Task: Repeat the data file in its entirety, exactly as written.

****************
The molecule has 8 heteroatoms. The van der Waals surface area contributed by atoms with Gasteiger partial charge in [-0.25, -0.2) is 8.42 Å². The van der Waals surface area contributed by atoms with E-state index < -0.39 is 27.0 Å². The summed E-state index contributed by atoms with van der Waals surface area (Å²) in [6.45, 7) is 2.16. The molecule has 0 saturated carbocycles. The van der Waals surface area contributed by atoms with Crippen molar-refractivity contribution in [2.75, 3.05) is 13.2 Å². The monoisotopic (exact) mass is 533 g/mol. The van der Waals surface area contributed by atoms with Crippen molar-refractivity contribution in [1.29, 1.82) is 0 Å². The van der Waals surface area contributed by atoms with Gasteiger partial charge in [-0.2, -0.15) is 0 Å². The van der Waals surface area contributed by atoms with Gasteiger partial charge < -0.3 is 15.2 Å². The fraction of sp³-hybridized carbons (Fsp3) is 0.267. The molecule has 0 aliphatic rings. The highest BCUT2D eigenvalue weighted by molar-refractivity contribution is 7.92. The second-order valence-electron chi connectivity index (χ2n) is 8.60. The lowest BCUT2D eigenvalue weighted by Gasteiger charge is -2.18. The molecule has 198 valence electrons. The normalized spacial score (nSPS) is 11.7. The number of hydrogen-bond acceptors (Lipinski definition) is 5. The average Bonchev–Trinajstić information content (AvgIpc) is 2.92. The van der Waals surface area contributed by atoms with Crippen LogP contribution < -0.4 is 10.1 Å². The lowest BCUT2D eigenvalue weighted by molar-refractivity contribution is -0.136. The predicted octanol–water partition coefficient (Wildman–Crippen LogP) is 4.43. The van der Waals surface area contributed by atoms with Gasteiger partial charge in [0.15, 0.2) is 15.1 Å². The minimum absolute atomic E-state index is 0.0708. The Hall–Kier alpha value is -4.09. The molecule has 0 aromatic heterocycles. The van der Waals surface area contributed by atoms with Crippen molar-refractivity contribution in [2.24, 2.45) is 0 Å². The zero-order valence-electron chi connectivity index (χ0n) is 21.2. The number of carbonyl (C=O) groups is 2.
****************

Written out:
The molecule has 8 heteroatoms. The van der Waals surface area contributed by atoms with Gasteiger partial charge in [-0.25, -0.2) is 8.42 Å². The van der Waals surface area contributed by atoms with E-state index < -0.39 is 27.0 Å². The summed E-state index contributed by atoms with van der Waals surface area (Å²) in [6.45, 7) is 2.16. The molecule has 0 saturated carbocycles. The van der Waals surface area contributed by atoms with Crippen molar-refractivity contribution in [2.75, 3.05) is 13.2 Å². The monoisotopic (exact) mass is 533 g/mol. The van der Waals surface area contributed by atoms with Crippen molar-refractivity contribution in [1.29, 1.82) is 0 Å². The van der Waals surface area contributed by atoms with Gasteiger partial charge in [-0.2, -0.15) is 0 Å². The van der Waals surface area contributed by atoms with Gasteiger partial charge < -0.3 is 15.2 Å². The fraction of sp³-hybridized carbons (Fsp3) is 0.267. The molecule has 0 aliphatic rings. The highest BCUT2D eigenvalue weighted by molar-refractivity contribution is 7.92. The second-order valence-electron chi connectivity index (χ2n) is 8.60. The lowest BCUT2D eigenvalue weighted by Gasteiger charge is -2.18. The molecule has 198 valence electrons. The normalized spacial score (nSPS) is 11.7. The number of hydrogen-bond acceptors (Lipinski definition) is 5. The average Bonchev–Trinajstić information content (AvgIpc) is 2.92. The van der Waals surface area contributed by atoms with Crippen LogP contribution < -0.4 is 10.1 Å². The lowest BCUT2D eigenvalue weighted by molar-refractivity contribution is -0.136. The predicted octanol–water partition coefficient (Wildman–Crippen LogP) is 4.43. The van der Waals surface area contributed by atoms with Gasteiger partial charge in [0.15, 0.2) is 15.1 Å². The minimum absolute atomic E-state index is 0.0708. The Hall–Kier alpha value is -4.09. The molecule has 0 aromatic heterocycles. The van der Waals surface area contributed by atoms with Crippen molar-refractivity contribution in [2.24, 2.45) is 0 Å². The zero-order valence-electron chi connectivity index (χ0n) is 21.2. The number of carbonyl (C=O) groups is 2.